As I allowed myself to feel and heal, my body began to cooperate more kindly for me. I began to feel lighter. I began to have healthy conversations with the kids about it. I even named the baby I lost because I believed she deserved that. Chloe. She deserved to be known, even though her brief existence held such incredible pain for me. I hold her in my heart to this day.

I’m sharing all of this today, my story, because I now understand what it feels like to heal. I know what it’s like to be suppressed and numb emotionally because of trauma, especially when trauma has occurred numerous times in your life without support to heal through it.

I know if you don’t feel safe, you can’t even begin to deal with or heal from your trauma. I know that grief is a necessary feeling to actually let out. To feel it all, to be with it and if you can’t grieve your body will store that grief until you can. Your body will even repress your rage until it’s safe to let it out.

So many times, I’d see other women post their miscarriage stories. Women in happy marriages with so much support from friends and family. It always stung to observe that. I wanted to feel sadness for the loss of the baby I didn’t get to have but all I could feel was the sting of the abuse I endured when it happened. I felt ashamed even.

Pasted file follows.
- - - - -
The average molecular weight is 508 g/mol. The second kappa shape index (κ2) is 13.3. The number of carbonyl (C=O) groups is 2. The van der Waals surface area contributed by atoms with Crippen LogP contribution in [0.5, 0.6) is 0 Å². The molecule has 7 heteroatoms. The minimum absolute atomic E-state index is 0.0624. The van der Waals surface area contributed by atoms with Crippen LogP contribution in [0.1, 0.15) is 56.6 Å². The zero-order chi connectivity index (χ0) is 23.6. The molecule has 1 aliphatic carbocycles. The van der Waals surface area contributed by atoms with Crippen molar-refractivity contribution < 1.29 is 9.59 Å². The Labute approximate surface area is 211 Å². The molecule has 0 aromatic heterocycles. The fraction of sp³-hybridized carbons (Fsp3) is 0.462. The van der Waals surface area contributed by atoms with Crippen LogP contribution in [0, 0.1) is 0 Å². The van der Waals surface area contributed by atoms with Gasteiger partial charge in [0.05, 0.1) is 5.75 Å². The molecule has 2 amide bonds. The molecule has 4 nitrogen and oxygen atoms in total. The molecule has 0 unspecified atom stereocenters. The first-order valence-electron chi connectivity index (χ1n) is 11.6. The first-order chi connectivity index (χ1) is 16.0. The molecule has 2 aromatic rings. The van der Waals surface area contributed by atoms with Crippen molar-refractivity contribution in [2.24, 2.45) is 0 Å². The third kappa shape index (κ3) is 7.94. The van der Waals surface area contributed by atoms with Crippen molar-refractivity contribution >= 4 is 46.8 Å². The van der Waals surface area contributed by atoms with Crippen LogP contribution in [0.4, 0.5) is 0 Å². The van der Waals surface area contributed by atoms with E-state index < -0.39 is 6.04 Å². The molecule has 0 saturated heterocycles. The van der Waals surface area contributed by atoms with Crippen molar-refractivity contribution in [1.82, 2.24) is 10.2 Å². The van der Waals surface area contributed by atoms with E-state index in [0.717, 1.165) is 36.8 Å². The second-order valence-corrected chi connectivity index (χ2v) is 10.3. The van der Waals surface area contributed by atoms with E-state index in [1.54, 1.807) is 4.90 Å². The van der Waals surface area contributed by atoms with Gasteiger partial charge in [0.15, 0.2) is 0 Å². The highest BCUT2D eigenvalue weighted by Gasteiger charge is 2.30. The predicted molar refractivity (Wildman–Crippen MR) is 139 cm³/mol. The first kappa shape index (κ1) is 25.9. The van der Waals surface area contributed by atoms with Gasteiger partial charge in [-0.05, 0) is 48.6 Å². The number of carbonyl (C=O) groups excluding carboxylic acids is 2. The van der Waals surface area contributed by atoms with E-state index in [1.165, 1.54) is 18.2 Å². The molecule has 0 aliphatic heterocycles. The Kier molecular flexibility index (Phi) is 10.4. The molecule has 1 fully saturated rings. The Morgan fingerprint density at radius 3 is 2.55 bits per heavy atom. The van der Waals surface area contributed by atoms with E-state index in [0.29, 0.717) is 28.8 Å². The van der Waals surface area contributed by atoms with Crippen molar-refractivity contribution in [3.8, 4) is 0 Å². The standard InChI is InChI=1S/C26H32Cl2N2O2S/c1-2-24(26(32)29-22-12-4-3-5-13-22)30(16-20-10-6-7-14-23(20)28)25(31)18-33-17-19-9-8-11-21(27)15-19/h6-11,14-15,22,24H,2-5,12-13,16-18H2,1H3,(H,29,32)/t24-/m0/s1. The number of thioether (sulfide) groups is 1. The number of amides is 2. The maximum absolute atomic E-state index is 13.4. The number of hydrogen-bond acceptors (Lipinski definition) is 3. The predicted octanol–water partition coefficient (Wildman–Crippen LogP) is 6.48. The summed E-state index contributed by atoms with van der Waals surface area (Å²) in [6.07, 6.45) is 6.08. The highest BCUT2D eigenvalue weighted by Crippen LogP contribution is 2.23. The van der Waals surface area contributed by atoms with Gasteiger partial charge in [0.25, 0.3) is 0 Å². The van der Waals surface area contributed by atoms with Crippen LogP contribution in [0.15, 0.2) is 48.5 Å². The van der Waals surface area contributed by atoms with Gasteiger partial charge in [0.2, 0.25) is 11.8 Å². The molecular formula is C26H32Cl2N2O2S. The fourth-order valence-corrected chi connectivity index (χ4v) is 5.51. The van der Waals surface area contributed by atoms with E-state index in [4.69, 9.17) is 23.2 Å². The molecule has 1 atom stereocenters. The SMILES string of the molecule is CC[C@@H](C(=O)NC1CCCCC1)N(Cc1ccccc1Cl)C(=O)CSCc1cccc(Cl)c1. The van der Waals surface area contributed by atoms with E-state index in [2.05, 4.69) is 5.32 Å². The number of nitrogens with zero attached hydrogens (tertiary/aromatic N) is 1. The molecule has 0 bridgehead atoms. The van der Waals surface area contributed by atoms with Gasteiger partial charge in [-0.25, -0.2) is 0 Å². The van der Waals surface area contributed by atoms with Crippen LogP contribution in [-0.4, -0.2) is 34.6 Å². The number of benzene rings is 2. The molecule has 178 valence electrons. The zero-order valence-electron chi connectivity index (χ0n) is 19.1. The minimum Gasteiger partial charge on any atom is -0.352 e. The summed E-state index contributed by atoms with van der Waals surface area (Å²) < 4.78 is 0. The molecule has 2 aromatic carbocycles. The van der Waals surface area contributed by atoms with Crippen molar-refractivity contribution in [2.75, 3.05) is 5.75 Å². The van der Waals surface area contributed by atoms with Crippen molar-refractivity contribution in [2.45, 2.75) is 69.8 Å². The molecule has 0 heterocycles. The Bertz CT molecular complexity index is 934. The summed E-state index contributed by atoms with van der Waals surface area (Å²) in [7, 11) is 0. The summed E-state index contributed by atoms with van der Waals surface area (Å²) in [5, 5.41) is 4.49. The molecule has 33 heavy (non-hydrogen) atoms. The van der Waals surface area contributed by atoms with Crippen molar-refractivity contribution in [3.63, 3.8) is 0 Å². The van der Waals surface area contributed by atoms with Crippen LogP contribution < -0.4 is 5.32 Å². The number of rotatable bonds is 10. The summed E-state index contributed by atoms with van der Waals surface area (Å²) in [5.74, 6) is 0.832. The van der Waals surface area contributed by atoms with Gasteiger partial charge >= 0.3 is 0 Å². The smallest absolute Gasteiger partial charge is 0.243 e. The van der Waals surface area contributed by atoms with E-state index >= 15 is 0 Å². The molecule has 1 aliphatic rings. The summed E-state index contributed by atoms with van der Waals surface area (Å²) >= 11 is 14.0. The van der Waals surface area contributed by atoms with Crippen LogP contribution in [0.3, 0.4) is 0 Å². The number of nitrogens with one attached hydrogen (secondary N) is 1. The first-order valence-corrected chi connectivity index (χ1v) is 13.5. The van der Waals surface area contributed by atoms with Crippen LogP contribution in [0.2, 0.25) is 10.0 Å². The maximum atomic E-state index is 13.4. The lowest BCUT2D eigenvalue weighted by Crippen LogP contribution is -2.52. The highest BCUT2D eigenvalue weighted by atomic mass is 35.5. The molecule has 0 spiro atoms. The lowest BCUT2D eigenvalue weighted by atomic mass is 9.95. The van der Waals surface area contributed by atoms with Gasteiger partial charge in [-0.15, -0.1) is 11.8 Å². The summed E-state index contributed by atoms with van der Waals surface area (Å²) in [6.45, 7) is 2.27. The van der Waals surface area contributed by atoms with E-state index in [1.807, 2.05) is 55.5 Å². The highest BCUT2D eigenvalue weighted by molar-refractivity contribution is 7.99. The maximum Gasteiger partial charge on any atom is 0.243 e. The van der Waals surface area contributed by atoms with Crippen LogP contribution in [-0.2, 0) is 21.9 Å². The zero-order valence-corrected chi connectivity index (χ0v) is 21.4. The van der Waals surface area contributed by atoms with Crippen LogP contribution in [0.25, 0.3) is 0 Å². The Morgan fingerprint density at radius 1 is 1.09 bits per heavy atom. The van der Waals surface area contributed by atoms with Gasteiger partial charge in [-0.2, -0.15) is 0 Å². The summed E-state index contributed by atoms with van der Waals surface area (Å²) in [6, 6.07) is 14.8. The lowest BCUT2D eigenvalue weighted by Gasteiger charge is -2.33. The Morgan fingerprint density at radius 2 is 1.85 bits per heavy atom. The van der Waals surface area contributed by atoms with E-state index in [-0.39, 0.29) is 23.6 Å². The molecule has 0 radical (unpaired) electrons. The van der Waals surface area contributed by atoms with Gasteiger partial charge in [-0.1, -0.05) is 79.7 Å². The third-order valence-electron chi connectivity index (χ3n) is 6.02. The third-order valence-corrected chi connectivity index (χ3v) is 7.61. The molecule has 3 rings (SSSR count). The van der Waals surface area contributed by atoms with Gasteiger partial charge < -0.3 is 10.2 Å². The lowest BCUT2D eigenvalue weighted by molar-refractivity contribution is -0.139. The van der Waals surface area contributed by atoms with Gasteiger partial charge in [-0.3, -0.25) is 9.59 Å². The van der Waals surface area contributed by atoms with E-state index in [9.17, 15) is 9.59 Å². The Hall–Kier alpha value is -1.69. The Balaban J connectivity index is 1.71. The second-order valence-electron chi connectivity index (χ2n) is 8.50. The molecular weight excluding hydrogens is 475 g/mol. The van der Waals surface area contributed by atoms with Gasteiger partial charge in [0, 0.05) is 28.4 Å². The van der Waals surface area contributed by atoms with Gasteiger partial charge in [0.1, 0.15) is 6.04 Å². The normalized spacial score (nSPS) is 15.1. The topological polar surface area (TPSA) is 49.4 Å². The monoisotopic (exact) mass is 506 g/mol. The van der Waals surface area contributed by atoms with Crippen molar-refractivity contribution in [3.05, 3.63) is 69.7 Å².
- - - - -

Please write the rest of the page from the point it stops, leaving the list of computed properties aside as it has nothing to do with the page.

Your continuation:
But the more I read others as they processed their loss, even though my pain was different, the more I realized I deserved to process my experience and tell my story as well.

And so I share, in the hopes that others will find courage in processing their own pain, grief and trauma. My hope is to bring awareness and hope. But also to encourage women to get the support they need as soon as possible. Don’t wait. There are so many ways we can accumulate experiences of trauma in our lives from childhood. Those early years shape us. We can become so numb to deeper healing because we grow up without emotional support or worse we grow up with abuse. This can lead to more suffering throughout our lives. An inability to stand up for ourselves because we have had to withdraw to self-protect for so long. I know that’s true for me.

I also know it’s incredibly vulnerable to share the pain of our losses. And so many women experience miscarriages, that sharing our own process our own grief, our own story only helps to support one another. I truly believe that.

Please allow yourself to feel all your feelings, to process your pain, your grief and your hurt. If you don’t feel you have support at home like I didn’t, go somewhere where you can get supported. There are so many options available to you. And remember that it's okay to not be okay. However, if you are struggling deeply due to unhealed trauma and it's impairing your life; it's so important to seek professional help so you can find ways to cope and manage the stress but also heal the deep wounds.

I share this with so much love and hope for healing. Feel free to share this post with anyone you think needs to read it.